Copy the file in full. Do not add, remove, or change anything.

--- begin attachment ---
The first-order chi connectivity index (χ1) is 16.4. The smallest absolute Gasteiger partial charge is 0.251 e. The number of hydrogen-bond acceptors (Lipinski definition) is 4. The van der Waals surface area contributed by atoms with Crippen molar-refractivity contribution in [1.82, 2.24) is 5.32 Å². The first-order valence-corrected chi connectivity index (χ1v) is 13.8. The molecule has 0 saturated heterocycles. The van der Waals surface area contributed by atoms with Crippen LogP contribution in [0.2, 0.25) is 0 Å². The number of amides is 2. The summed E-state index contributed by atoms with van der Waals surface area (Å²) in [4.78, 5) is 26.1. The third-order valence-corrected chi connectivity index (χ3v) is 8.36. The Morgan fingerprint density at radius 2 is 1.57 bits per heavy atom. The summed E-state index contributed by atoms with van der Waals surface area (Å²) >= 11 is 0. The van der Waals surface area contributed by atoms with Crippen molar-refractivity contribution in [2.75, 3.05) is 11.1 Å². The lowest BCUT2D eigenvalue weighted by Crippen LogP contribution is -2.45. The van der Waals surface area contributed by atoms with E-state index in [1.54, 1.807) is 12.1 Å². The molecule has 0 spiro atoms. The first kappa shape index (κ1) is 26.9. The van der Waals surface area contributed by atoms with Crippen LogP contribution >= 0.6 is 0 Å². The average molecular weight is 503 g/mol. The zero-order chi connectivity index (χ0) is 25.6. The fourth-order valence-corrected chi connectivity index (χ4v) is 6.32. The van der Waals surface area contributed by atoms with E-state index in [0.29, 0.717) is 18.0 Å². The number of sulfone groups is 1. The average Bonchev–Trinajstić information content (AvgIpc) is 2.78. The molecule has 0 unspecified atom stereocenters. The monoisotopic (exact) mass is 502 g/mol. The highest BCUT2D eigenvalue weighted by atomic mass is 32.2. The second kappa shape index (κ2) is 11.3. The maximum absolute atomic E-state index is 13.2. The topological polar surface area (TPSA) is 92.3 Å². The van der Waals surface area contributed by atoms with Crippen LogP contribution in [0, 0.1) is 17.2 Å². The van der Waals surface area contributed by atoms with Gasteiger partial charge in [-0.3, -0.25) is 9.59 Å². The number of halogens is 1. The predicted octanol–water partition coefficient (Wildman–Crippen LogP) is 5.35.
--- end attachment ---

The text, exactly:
The first-order chi connectivity index (χ1) is 16.4. The smallest absolute Gasteiger partial charge is 0.251 e. The number of hydrogen-bond acceptors (Lipinski definition) is 4. The van der Waals surface area contributed by atoms with Crippen molar-refractivity contribution in [1.82, 2.24) is 5.32 Å². The first-order valence-corrected chi connectivity index (χ1v) is 13.8. The molecule has 0 saturated heterocycles. The van der Waals surface area contributed by atoms with Crippen LogP contribution in [0.2, 0.25) is 0 Å². The number of amides is 2. The summed E-state index contributed by atoms with van der Waals surface area (Å²) in [4.78, 5) is 26.1. The third-order valence-corrected chi connectivity index (χ3v) is 8.36. The Morgan fingerprint density at radius 2 is 1.57 bits per heavy atom. The summed E-state index contributed by atoms with van der Waals surface area (Å²) >= 11 is 0. The van der Waals surface area contributed by atoms with Crippen molar-refractivity contribution in [2.75, 3.05) is 11.1 Å². The lowest BCUT2D eigenvalue weighted by Crippen LogP contribution is -2.45. The van der Waals surface area contributed by atoms with E-state index in [1.54, 1.807) is 12.1 Å². The molecule has 0 spiro atoms. The first kappa shape index (κ1) is 26.9. The van der Waals surface area contributed by atoms with Crippen LogP contribution >= 0.6 is 0 Å². The average molecular weight is 503 g/mol. The zero-order chi connectivity index (χ0) is 25.6. The fourth-order valence-corrected chi connectivity index (χ4v) is 6.32. The van der Waals surface area contributed by atoms with E-state index in [0.29, 0.717) is 18.0 Å². The number of sulfone groups is 1. The average Bonchev–Trinajstić information content (AvgIpc) is 2.78. The molecule has 0 unspecified atom stereocenters. The monoisotopic (exact) mass is 502 g/mol. The highest BCUT2D eigenvalue weighted by atomic mass is 32.2. The second kappa shape index (κ2) is 11.3. The maximum absolute atomic E-state index is 13.2. The topological polar surface area (TPSA) is 92.3 Å². The van der Waals surface area contributed by atoms with Crippen LogP contribution in [0, 0.1) is 17.2 Å². The van der Waals surface area contributed by atoms with Gasteiger partial charge in [-0.3, -0.25) is 9.59 Å². The number of halogens is 1. The predicted octanol–water partition coefficient (Wildman–Crippen LogP) is 5.35.